UN Rapporteurs urge Ethiopia to end violent crackdown and impunity

February 10, 2016

On 21 January 2016 a group of United Nations Rapporteurs (Maina Kiai, Special Rapporteur on the rights to freedom of peaceful assembly and of association; David Kaye, Special Rapporteur on the promotion and protection of the right to freedom of opinion and expression; Michel Forst, Special Rapporteur on the situation of human rights defenders; Christof Heyns, Special Rapporteur on extrajudicial, summary or arbitrary executions; and the Working Group on Enforced or Involuntary Disappearances) called on the Ethiopian authorities to end the ongoing crackdown on peaceful protests by the country’s security forces, who have reportedly killed more than 140 demonstrators and arrested scores more in the past nine weeks. “The sheer number of people killed and arrested suggests that the Government of Ethiopia views the citizens as a hindrance, rather than a partner,” the independent experts said, while also expressing deep concern about allegations of enforced disappearances of several protesters.

The current wave of protests began in mid-November, in opposition to the Government’s ‘Addis Ababa Integrated Development Master Plan’ to expand the capital’s municipal boundary. The ‘Master Plan’ could reportedly lead to mass evictions and the seizure of agricultural land in the Oromia region, as well as extensive deforestation. The UN experts welcomed the Government’s announcement on 12 January 2016 suspending the implementation of the ‘Master Plan’, but were concerned about continuous reports of killings, mass arrests, excessive use of force and other abuses by security forces. “The Government’s decision is a positive development, but it cannot be seen as a sincere commitment until the security forces stop their crackdown on peaceful protests,” they said. “The role of security forces should be to protect demonstrators and to facilitate peaceful assemblies, not suppress them.”

We call on the Government to immediately release protesters who seem to have been arrested for exercising their rights to freedom of peaceful assembly and expression, to reveal the whereabouts of those reportedly disappeared and to carry out an independent, transparent investigation into the security forces’ response to the protests,” the experts said.  “Impunity, on the other hand, only perpetuates distrust, violence and more oppression.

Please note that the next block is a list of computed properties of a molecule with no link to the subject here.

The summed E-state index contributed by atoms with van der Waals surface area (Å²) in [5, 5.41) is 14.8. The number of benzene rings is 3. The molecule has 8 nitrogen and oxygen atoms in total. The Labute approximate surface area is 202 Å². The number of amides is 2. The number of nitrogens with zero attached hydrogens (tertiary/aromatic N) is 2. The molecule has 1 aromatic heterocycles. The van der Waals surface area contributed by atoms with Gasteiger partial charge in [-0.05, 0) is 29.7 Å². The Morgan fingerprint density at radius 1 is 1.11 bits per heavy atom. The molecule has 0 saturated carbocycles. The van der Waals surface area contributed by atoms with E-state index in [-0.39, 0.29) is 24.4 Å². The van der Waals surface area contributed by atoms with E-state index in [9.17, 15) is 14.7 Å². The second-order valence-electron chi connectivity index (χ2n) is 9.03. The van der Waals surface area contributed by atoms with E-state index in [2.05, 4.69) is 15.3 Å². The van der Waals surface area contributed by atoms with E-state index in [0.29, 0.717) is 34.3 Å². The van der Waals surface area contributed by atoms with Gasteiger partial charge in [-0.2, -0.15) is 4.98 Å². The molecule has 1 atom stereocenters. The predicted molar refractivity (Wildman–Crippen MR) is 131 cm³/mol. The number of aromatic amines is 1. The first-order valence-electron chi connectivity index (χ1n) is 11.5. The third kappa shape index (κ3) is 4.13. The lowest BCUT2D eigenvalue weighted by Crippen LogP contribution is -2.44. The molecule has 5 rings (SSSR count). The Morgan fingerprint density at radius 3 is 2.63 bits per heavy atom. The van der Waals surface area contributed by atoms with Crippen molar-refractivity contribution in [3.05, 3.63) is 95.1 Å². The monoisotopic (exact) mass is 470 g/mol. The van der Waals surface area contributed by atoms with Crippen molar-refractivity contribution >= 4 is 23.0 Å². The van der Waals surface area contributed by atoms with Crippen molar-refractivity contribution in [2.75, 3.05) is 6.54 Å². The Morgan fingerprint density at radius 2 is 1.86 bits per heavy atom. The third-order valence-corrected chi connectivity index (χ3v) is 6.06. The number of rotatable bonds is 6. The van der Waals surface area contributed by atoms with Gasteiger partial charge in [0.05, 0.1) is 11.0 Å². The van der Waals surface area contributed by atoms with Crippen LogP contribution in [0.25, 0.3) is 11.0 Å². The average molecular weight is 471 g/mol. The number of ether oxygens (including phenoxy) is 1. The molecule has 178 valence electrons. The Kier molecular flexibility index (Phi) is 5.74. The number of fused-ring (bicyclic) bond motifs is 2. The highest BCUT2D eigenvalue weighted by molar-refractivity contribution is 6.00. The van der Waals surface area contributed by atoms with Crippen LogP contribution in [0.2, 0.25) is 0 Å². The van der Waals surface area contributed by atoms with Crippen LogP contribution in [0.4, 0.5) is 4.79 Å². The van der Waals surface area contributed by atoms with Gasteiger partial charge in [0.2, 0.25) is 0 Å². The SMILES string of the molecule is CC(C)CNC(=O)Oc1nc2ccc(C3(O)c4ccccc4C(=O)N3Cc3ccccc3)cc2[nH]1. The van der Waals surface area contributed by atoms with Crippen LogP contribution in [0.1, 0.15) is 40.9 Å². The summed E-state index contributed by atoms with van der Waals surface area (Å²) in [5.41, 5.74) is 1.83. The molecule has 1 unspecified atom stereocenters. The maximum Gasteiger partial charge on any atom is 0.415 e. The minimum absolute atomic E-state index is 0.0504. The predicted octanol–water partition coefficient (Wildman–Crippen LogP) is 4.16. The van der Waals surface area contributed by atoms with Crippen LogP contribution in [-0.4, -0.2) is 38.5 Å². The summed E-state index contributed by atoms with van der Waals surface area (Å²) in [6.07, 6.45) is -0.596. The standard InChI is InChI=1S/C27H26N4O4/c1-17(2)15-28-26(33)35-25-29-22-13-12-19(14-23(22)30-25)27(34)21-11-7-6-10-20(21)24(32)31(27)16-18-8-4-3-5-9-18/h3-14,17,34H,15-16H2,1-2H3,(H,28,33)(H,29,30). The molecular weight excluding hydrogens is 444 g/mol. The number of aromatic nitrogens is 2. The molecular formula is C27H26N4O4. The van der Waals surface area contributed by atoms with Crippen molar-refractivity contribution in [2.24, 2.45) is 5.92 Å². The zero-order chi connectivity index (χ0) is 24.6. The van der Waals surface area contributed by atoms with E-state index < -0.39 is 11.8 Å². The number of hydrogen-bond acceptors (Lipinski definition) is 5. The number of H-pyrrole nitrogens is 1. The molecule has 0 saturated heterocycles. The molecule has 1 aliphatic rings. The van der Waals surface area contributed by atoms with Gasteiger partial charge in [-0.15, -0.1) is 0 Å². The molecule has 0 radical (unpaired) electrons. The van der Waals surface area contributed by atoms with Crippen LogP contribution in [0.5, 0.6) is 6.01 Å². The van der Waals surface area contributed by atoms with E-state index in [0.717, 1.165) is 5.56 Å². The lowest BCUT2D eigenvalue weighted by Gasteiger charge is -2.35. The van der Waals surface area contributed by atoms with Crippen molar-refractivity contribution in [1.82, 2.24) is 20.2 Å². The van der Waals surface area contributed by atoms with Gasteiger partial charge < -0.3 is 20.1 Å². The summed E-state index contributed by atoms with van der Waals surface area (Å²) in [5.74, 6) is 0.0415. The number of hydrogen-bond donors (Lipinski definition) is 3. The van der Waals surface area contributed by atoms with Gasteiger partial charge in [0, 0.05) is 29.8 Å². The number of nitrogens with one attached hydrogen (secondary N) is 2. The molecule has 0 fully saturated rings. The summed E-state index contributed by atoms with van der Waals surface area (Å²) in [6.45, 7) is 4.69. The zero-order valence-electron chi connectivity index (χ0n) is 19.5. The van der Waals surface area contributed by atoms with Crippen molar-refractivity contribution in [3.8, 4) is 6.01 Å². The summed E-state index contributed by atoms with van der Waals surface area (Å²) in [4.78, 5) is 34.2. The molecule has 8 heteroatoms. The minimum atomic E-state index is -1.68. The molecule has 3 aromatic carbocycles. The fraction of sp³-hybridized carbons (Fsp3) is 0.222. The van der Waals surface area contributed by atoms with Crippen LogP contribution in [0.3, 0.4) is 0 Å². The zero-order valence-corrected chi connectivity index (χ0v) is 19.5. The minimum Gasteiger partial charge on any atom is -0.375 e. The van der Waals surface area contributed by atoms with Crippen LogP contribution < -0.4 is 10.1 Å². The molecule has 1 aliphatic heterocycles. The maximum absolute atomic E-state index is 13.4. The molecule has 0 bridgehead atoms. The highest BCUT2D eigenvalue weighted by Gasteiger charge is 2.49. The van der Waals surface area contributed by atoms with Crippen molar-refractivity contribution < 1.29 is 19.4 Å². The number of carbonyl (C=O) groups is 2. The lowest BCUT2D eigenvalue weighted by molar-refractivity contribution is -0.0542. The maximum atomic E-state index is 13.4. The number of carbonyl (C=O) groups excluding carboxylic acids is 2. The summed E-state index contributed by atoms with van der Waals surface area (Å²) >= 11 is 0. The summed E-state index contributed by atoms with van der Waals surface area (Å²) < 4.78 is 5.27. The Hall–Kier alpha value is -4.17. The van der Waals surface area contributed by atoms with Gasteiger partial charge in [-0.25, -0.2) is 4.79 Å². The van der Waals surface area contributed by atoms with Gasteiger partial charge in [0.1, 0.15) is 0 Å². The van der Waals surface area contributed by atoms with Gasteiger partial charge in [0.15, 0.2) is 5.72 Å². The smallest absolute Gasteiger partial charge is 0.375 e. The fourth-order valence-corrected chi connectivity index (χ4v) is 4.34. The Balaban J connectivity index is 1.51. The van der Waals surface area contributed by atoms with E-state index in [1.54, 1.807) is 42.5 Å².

The UN independent experts also expressed grave concern over the Ethiopian Government’s application of the Anti-Terrorism Proclamation 652/2009 to arrest and prosecute protesters, labelling them as ‘terrorists’ without substantiated evidence. This law authorises the use of unrestrained force against suspects and pre-trial detention of up to four months. “Ethiopia’s use of terrorism laws to criminalize peaceful dissent is a disturbing trend, not limited to the current wave of protests,” they experts noted. “The wanton labelling of peaceful activists as terrorists is not only a violation of international human rights law, it also contributes to an erosion of confidence in Ethiopia’s ability to fight real terrorism. This ultimately makes our world a more dangerous place.”

How the law was used recently is clear from the case of the “Zone 9” bloggers. Fortunately, on 16 October 2015 Front Line was able to report that all “Zone 9” bloggers were cleared of terrorism charges by the Federal Court in Addis Ababa. All bloggers and journalists whose terrorism charges have been dropped are members of the “Zone 9” and prominent social media activists. With the exception of Soliana Shimelis, the other human rights defenders, namely Mss Mahlet Fantahun and Edom Kassaye and Messrs Natnael Feleke, Befekadu Hailu, Atnaf Birhane, Zelalem Kibret, Abel Wabela, Tesfalem Weldyes and Asmamaw Haile Giorgis, were arrested on 25 and 26 April 2014 and remained in detention for over a year before being freed.  The human rights defenders’ lawyer stated that “all the evidence presented was very weak to prove they were planning any kind of terrorism”. However, charges of inciting violence remain pending against Befekadu Hailu, who might face a ten-year imprisonment sentence if convicted. See: https://www.frontlinedefenders.org/node/29137

On Ethiopia: https://thoolen.wordpress.com/2015/02/14/suffocating-dissent-in-ethiopia-counterpunch-tells-the-facts-and-names-the-names/

http://www.ohchr.org/en/NewsEvents/Pages/DisplayNews.aspx?NewsID=16977&LangID=E

2 Responses to “UN Rapporteurs urge Ethiopia to end violent crackdown and impunity”


  1. […] media landscape in Ethiopia is extremely repressive. Journalists and bloggers [see also: https://thoolen.wordpress.com/2016/02/10/un-rapporteurs-urge-ethiopia-to-end-violent-crackdown-and-i…] are threatened with prosecution and routinely subjected to spurious charges, giving the country […]


  2. […] Earlier this  year UN Rapporteurs had already expressed their concern: https://thoolen.wordpress.com/2016/02/10/un-rapporteurs-urge-ethiopia-to-end-violent-crackdown-and-i… […]


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